Skip to main content
Opinion_

Open Science in the age of COVID-19

28 May 2020
The movement aims to make science more efficient and credible

In the face of the most pressing public health crisis in recent memory, the importance of generating and communicating reliable knowledge has never been more important. To do this, scientists are increasingly turning to open science. Dr Jason M. Chin explains.

The open science movement – which has been percolating for years – aims to make science more efficient and credible. For instance, in medicine, costly waste is avoided when a researcher can discover that previous trials of drug have shown it was ineffective. It also allows researchers to catch each other’s mistakes, such as errors in data collection and analysis. In short, open science progresses scientific ideals like self-correction and researchers standing on each other’s shoulders. It may therefore be surprising to much of the public that openness and transparency are not the norm in many fields.

Much of the progress we have made towards understanding and reacting to COVID-19 is directly attributable to open science.
Dr Jason Chin

For example, research must be communicated to other scientists and stakeholders for it to matter. The traditional process of publishing through commercial journals can take years. COVID-19 researchers are fast-tracking this process by publishing immediately on what are known as ‘preprint servers’. One estimate has over 2,000 articles published on two leading servers. Indeed – and as in science generally – early progress was delayed when researchers in China were limited in what they could release. And real strides were made when they did upload the first SARS-CoV-2 genome sequence.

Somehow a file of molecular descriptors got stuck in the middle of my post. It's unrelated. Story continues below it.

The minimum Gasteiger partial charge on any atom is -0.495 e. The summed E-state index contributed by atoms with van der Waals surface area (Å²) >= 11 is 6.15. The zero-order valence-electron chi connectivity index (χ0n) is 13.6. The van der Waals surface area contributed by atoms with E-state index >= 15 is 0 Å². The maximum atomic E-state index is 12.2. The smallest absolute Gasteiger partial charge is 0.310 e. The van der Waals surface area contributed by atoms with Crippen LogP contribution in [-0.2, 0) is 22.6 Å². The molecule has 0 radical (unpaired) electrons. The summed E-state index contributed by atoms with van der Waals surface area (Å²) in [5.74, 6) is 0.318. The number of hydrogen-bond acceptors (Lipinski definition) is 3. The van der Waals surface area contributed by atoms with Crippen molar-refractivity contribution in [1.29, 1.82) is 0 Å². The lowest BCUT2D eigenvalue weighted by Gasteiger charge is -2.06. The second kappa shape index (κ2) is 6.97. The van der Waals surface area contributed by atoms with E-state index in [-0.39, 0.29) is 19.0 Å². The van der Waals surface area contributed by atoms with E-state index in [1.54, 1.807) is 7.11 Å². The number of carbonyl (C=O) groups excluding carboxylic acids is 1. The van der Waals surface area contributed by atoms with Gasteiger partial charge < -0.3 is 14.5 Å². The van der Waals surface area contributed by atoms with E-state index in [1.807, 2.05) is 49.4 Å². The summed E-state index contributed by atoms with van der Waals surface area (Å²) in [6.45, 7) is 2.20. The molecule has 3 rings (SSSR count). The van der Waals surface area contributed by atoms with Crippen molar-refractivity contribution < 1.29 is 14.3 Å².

To help ensure preprints are credible, researchers are increasingly volunteering their time to peer review these works in real time. This process is made possible by a new open science platform that allows researchers to view new preprints and directly contribute their reviews.

Open science is not just enabling the dissemination of research findings, but tools needed to slow the virus’s spread. For example, one Czech Republic producer of face shields made its schematics publicly available early in the pandemic. This has allowed those with 3D printers to accelerate their production, despite the Czech producer having reached its capacity.

When the COVID-19 pandemic has receded, it is important that the gains made towards open science do not do so as well. As we have seen, scientific progress is a matter of vital international importance. However, that is not just true of medical and public health research. For instance, forensic science regularly puts people behind bars, but it is a field that almost unilaterally failed to take up open science. Moreover, major academic publishers regularly earn billions in profit by keeping scientific advances behind paywalls. When the crisis ends, open science must continue. 

Dr Jason M. Chin is a law and psychology lecturer at the University of Sydney Law School


Photo credit: Chris Liverani, Unsplash.

Related content